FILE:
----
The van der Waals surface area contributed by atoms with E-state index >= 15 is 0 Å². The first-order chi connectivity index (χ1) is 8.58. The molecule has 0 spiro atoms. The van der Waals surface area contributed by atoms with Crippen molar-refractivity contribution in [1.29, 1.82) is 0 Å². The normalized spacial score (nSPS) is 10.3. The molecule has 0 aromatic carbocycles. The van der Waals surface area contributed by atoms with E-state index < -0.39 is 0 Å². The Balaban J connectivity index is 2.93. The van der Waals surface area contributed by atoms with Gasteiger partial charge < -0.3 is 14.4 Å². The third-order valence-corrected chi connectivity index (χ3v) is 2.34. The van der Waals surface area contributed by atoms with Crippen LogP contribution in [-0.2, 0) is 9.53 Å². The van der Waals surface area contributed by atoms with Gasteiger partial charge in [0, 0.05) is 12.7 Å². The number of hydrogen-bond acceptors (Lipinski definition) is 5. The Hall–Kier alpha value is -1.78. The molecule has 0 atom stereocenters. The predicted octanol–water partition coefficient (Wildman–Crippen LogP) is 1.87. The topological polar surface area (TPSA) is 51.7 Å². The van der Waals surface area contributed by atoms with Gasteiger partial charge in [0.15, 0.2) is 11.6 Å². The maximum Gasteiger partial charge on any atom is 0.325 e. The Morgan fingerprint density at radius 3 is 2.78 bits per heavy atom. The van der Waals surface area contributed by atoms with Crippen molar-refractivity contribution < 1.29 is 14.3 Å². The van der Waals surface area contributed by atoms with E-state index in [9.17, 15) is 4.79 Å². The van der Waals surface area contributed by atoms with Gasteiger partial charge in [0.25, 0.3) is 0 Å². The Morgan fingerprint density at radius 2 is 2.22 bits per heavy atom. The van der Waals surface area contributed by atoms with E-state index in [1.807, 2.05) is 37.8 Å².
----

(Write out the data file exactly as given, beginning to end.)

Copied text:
The van der Waals surface area contributed by atoms with E-state index >= 15 is 0 Å². The first-order chi connectivity index (χ1) is 8.58. The molecule has 0 spiro atoms. The van der Waals surface area contributed by atoms with Crippen molar-refractivity contribution in [1.29, 1.82) is 0 Å². The normalized spacial score (nSPS) is 10.3. The molecule has 0 aromatic carbocycles. The van der Waals surface area contributed by atoms with E-state index < -0.39 is 0 Å². The Balaban J connectivity index is 2.93. The van der Waals surface area contributed by atoms with Gasteiger partial charge < -0.3 is 14.4 Å². The third-order valence-corrected chi connectivity index (χ3v) is 2.34. The van der Waals surface area contributed by atoms with Crippen LogP contribution in [-0.2, 0) is 9.53 Å². The van der Waals surface area contributed by atoms with Gasteiger partial charge in [0, 0.05) is 12.7 Å². The number of hydrogen-bond acceptors (Lipinski definition) is 5. The Hall–Kier alpha value is -1.78. The molecule has 0 atom stereocenters. The predicted octanol–water partition coefficient (Wildman–Crippen LogP) is 1.87. The topological polar surface area (TPSA) is 51.7 Å². The van der Waals surface area contributed by atoms with Gasteiger partial charge in [0.15, 0.2) is 11.6 Å². The maximum Gasteiger partial charge on any atom is 0.325 e. The Morgan fingerprint density at radius 3 is 2.78 bits per heavy atom. The van der Waals surface area contributed by atoms with Crippen molar-refractivity contribution < 1.29 is 14.3 Å². The van der Waals surface area contributed by atoms with E-state index in [9.17, 15) is 4.79 Å². The van der Waals surface area contributed by atoms with Gasteiger partial charge in [0.25, 0.3) is 0 Å². The Morgan fingerprint density at radius 2 is 2.22 bits per heavy atom. The van der Waals surface area contributed by atoms with E-state index in [1.807, 2.05) is 37.8 Å².